There are, historically and currently, people whom many would call mystics. Mystics describe what is often referred to as Unity Consciousness, The Divine or The Absolute. The claims of such individuals are said to rest upon personal experience with a direct knowing of (as opposed to belief in) Unity Consciousness, The Divine or The Absolute. However, such assertions about personal experience cannot be objectively evaluated or publicly validated. The difference between a mystic and a religious person is that a mystic does not ask you to believe anything but instead invites you to seek personal confirmation through your own experience of what he or she reports. To put this another way, a mystic invites you to engage in a single-subject experiment that often comes with a methodology for implementing the experiment. A religious person asks you to take on faith his or her beliefs.
As an imperfect illustration, suppose I returned from a trip to a country that included a exotic fruit in its diet. I had eaten the fruit many times while visiting but you have never heard of it. I can tell you a lot of things about the fruit but you then only have some limited knowledge or information that in no way duplicates the actual experience of eating the fruit. Unless you repeat my direct experience by eating some of the fruit you will never know what I’ve tried to relate to you. The taste of the fruit is just an idea in your mind, not an actual experience. You may believe from the description that the fruit would be tasty, but you can’t know if that is true without direct experience.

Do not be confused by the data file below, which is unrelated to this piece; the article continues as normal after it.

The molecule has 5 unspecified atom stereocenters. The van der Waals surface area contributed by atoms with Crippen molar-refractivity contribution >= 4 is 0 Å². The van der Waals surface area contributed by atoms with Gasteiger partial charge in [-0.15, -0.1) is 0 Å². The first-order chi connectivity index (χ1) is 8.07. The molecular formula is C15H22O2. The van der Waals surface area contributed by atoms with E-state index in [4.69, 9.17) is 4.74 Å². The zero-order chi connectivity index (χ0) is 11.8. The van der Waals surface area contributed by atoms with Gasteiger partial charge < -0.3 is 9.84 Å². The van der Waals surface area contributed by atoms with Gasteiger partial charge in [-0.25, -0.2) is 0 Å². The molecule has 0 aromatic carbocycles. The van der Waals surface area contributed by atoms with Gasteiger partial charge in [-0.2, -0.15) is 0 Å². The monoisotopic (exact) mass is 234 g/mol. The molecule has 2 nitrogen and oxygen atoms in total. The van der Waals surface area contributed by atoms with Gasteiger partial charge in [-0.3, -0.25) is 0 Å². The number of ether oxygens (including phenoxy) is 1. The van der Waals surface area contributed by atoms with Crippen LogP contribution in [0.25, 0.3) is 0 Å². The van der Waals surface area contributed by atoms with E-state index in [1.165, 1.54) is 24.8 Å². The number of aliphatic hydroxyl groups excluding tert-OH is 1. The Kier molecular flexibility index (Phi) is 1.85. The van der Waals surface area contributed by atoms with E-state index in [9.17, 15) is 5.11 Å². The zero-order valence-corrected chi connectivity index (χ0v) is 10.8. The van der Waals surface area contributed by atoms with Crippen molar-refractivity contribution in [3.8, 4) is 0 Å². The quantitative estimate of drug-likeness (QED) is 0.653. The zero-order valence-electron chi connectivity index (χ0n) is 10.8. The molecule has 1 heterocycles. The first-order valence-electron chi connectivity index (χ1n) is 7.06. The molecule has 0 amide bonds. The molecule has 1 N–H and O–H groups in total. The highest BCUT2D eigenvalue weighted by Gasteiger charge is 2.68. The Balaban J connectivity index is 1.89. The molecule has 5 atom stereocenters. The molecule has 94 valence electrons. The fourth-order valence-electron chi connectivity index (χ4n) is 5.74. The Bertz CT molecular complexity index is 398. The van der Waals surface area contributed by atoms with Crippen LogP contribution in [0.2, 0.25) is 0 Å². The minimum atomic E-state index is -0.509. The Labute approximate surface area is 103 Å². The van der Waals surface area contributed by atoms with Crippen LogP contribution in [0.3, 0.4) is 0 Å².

Thus, if I recommend that you obtain some of the exotic fruit and try it for yourself this is analogous to the approach of a mystic. If I tell you about how tasty the fruit is and you believe what I say and begin telling everyone you know how great this fruit is that is analogous to the approach of a religious person. As is said in Zen, “Don’t confuse knowledge with knowing.” Thus, personal experience is subjective and can’t be transmitted to anyone else, except as an idea. Mere ideas are always subject to misunderstanding and distortion and often are corrupted in their transmission. One should never invest belief in the truth of an idea.